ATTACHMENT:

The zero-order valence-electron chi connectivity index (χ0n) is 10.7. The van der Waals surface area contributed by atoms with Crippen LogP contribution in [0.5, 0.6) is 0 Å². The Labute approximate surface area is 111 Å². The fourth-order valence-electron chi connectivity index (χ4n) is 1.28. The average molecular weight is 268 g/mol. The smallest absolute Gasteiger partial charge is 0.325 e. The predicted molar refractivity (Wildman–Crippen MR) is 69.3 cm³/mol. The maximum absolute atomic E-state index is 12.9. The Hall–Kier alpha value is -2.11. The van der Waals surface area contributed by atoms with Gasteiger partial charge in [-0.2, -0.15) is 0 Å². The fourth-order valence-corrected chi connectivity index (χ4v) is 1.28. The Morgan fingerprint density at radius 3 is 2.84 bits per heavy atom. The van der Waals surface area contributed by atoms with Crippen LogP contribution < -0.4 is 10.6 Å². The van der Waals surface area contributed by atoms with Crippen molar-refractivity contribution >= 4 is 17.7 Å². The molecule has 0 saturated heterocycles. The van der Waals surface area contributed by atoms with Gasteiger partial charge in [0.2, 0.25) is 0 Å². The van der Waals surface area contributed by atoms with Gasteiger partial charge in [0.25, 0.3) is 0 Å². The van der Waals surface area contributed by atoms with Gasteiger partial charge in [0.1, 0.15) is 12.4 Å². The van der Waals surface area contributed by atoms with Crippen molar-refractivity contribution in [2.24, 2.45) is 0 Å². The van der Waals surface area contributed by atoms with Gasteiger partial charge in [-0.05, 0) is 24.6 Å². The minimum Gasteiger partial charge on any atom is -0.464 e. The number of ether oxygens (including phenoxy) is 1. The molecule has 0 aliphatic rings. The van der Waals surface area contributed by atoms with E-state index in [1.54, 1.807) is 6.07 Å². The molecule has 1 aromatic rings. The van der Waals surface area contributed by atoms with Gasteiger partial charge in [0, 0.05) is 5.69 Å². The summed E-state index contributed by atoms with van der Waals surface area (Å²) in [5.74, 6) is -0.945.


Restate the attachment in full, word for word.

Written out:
The zero-order valence-electron chi connectivity index (χ0n) is 10.7. The van der Waals surface area contributed by atoms with Crippen LogP contribution in [0.5, 0.6) is 0 Å². The Labute approximate surface area is 111 Å². The fourth-order valence-electron chi connectivity index (χ4n) is 1.28. The average molecular weight is 268 g/mol. The smallest absolute Gasteiger partial charge is 0.325 e. The predicted molar refractivity (Wildman–Crippen MR) is 69.3 cm³/mol. The maximum absolute atomic E-state index is 12.9. The Hall–Kier alpha value is -2.11. The van der Waals surface area contributed by atoms with Gasteiger partial charge in [-0.2, -0.15) is 0 Å². The fourth-order valence-corrected chi connectivity index (χ4v) is 1.28. The Morgan fingerprint density at radius 3 is 2.84 bits per heavy atom. The van der Waals surface area contributed by atoms with Crippen LogP contribution < -0.4 is 10.6 Å². The van der Waals surface area contributed by atoms with Crippen molar-refractivity contribution >= 4 is 17.7 Å². The molecule has 0 saturated heterocycles. The van der Waals surface area contributed by atoms with Gasteiger partial charge in [0.2, 0.25) is 0 Å². The van der Waals surface area contributed by atoms with Gasteiger partial charge in [0.25, 0.3) is 0 Å². The van der Waals surface area contributed by atoms with Gasteiger partial charge in [0.1, 0.15) is 12.4 Å². The van der Waals surface area contributed by atoms with Crippen molar-refractivity contribution in [2.24, 2.45) is 0 Å². The van der Waals surface area contributed by atoms with Gasteiger partial charge in [-0.05, 0) is 24.6 Å². The minimum Gasteiger partial charge on any atom is -0.464 e. The number of ether oxygens (including phenoxy) is 1. The molecule has 0 aliphatic rings. The van der Waals surface area contributed by atoms with E-state index in [1.54, 1.807) is 6.07 Å². The molecule has 1 aromatic rings. The van der Waals surface area contributed by atoms with Gasteiger partial charge in [0, 0.05) is 5.69 Å². The summed E-state index contributed by atoms with van der Waals surface area (Å²) in [5.74, 6) is -0.945.